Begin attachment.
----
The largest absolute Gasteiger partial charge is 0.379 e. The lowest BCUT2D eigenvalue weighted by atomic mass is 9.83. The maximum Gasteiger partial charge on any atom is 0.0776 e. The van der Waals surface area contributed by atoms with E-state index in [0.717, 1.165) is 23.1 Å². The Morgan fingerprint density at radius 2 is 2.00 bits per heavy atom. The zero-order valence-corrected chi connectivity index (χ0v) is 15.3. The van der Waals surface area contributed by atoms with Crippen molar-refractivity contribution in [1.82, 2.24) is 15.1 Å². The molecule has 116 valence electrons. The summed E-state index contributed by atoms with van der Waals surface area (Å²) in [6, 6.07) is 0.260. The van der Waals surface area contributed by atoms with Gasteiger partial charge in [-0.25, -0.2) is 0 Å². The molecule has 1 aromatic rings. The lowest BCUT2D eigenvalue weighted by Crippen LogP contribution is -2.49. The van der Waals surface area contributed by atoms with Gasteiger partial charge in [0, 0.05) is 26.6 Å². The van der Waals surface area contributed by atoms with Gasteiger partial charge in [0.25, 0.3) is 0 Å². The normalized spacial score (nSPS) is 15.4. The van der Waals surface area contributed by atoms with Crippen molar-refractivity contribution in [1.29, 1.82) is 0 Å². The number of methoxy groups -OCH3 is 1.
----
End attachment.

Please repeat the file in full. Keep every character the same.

The largest absolute Gasteiger partial charge is 0.379 e. The lowest BCUT2D eigenvalue weighted by atomic mass is 9.83. The maximum Gasteiger partial charge on any atom is 0.0776 e. The van der Waals surface area contributed by atoms with E-state index in [0.717, 1.165) is 23.1 Å². The Morgan fingerprint density at radius 2 is 2.00 bits per heavy atom. The zero-order valence-corrected chi connectivity index (χ0v) is 15.3. The van der Waals surface area contributed by atoms with Crippen molar-refractivity contribution in [1.82, 2.24) is 15.1 Å². The molecule has 116 valence electrons. The summed E-state index contributed by atoms with van der Waals surface area (Å²) in [6, 6.07) is 0.260. The van der Waals surface area contributed by atoms with Gasteiger partial charge in [-0.25, -0.2) is 0 Å². The molecule has 1 aromatic rings. The lowest BCUT2D eigenvalue weighted by Crippen LogP contribution is -2.49. The van der Waals surface area contributed by atoms with Gasteiger partial charge in [0, 0.05) is 26.6 Å². The van der Waals surface area contributed by atoms with Gasteiger partial charge in [0.25, 0.3) is 0 Å². The normalized spacial score (nSPS) is 15.4. The van der Waals surface area contributed by atoms with Crippen molar-refractivity contribution in [1.29, 1.82) is 0 Å². The number of methoxy groups -OCH3 is 1.